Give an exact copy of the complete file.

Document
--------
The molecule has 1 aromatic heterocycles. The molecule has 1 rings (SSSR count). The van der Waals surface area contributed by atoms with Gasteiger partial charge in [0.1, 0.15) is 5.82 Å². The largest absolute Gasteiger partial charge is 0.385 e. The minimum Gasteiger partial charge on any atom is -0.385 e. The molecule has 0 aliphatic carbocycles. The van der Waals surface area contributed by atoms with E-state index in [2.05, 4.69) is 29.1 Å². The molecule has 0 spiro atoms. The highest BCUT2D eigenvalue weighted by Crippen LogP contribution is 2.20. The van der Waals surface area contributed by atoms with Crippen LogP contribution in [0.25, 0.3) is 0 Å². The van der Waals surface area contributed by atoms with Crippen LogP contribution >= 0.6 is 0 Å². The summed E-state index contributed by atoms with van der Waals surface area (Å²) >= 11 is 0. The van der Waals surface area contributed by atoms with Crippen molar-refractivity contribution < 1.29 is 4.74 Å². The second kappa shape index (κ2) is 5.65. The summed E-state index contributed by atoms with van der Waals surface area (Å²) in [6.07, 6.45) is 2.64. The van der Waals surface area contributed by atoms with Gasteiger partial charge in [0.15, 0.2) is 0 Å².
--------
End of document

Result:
The molecule has 1 aromatic heterocycles. The molecule has 1 rings (SSSR count). The van der Waals surface area contributed by atoms with Gasteiger partial charge in [0.1, 0.15) is 5.82 Å². The largest absolute Gasteiger partial charge is 0.385 e. The minimum Gasteiger partial charge on any atom is -0.385 e. The molecule has 0 aliphatic carbocycles. The van der Waals surface area contributed by atoms with E-state index in [2.05, 4.69) is 29.1 Å². The molecule has 0 spiro atoms. The highest BCUT2D eigenvalue weighted by Crippen LogP contribution is 2.20. The van der Waals surface area contributed by atoms with Crippen LogP contribution in [0.25, 0.3) is 0 Å². The van der Waals surface area contributed by atoms with Crippen LogP contribution >= 0.6 is 0 Å². The summed E-state index contributed by atoms with van der Waals surface area (Å²) >= 11 is 0. The van der Waals surface area contributed by atoms with Crippen molar-refractivity contribution < 1.29 is 4.74 Å². The second kappa shape index (κ2) is 5.65. The summed E-state index contributed by atoms with van der Waals surface area (Å²) in [6.07, 6.45) is 2.64. The van der Waals surface area contributed by atoms with Gasteiger partial charge in [0.15, 0.2) is 0 Å².